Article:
In the City of Light, it is now possible to take in a sweeping, flower-filled scene of the River Seine and the historic Notre Dame cathedral — all while emptying one’s bladder in a totally legal, even environmentally friendly way.
Parisian leaders are trying to tackle a problem that is evident to anyone who has ever tried to catch a glimpse of a historic site in a historic city and instead caught a foul-smelling whiff of stale urine.
Meet the uritrottoir, a portmanteau of the French words for “urinal” and “sidewalk.” It is a bright red, free-standing dry urinal that’s meant to give people — well, some people — a place to go other than a cobblestone street or scenic bridge. The uritrottoirs are filled with straw, allegedly odorless, and use the nitrogen and other compounds in urine to produce an organic compost.
But disgusted people who live in the city’s northern neighborhoods have pointed out one big negative to the trial run of the device: The uritrottoirs’ design doesn’t prevent the rest of Paris from seeing someone relieving himself.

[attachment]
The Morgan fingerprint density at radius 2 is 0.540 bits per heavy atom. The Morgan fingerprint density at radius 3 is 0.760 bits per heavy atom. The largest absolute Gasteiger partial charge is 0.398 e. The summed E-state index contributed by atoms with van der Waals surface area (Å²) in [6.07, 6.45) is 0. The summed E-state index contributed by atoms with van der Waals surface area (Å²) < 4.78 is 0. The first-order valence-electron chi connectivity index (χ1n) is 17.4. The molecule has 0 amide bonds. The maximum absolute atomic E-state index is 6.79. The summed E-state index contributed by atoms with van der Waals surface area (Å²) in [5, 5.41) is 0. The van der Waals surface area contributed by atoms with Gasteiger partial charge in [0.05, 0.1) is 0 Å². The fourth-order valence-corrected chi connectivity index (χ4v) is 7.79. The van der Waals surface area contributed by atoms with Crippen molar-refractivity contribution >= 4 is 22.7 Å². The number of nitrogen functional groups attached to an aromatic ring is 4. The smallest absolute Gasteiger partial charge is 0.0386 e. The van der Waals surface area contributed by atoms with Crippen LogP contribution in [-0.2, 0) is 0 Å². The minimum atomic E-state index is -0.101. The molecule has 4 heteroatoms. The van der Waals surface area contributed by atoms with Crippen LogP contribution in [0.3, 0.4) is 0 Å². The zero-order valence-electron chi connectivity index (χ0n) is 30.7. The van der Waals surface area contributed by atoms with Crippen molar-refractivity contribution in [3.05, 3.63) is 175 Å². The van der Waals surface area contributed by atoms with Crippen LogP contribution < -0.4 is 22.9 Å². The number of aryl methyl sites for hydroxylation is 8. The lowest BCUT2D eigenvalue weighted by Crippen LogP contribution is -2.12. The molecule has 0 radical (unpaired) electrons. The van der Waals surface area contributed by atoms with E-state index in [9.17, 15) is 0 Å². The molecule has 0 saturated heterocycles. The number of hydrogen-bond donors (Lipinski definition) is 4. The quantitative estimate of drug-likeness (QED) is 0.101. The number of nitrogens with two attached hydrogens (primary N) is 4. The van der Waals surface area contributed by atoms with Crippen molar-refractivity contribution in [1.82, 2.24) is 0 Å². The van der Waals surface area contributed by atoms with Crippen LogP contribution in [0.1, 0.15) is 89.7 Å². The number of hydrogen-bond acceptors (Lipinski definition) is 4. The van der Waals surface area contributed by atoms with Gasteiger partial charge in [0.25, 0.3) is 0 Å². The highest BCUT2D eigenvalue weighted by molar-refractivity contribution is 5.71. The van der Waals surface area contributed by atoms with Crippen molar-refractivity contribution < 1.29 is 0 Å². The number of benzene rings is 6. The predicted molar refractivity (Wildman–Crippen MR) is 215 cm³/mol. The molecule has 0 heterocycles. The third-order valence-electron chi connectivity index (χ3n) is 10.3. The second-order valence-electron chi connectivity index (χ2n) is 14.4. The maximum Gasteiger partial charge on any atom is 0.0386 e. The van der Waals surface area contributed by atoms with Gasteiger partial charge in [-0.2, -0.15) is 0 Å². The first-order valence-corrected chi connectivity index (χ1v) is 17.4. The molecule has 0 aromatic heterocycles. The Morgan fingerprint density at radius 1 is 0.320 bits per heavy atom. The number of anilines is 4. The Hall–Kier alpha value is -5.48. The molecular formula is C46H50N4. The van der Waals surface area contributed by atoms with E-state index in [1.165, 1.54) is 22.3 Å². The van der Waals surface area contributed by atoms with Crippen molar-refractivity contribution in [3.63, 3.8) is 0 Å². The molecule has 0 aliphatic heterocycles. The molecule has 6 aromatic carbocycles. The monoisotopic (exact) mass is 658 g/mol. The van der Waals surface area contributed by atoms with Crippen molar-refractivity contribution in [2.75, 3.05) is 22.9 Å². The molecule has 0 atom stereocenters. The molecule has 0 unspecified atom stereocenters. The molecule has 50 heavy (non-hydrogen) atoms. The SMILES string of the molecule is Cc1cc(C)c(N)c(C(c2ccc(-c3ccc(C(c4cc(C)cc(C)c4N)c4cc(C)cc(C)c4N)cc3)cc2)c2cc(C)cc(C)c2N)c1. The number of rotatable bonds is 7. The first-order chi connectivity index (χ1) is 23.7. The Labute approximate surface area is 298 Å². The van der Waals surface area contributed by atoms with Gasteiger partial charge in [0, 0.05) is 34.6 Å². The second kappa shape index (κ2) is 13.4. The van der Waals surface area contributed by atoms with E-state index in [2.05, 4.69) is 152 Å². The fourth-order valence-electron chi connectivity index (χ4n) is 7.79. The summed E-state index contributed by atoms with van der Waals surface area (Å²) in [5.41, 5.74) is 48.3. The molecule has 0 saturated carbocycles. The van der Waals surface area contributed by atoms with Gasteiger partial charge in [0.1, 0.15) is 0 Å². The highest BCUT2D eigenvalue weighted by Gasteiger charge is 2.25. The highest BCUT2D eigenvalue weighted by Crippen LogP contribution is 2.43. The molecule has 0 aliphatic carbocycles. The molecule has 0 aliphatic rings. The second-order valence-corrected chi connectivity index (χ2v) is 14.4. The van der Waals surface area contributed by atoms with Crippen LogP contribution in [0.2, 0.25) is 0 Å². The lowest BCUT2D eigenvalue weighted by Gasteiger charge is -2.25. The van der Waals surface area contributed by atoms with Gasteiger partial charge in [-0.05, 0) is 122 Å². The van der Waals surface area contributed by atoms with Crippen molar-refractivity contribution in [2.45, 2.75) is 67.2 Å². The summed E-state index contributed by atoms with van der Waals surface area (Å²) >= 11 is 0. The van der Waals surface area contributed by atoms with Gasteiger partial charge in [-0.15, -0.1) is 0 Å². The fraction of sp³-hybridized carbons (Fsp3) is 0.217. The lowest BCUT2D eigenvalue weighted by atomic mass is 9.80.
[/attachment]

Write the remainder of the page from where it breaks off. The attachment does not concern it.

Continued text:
On the other hand, flowers grow out of the top.
Ariel Weil, mayor of Paris’ fourth arrondissement, has called it “an invention of genius” that can solve a problem that persists in cities like Paris. “If we don’t do anything, then men are just going to pee in the streets,” he told Reuters.
But residents of the upscale and historic neighborhoods that are dotted with the red urine bins say there has to be a better, less unseemly way.
As one resident said, “Seeing people urinating right in front of your door is not the nicest thing.”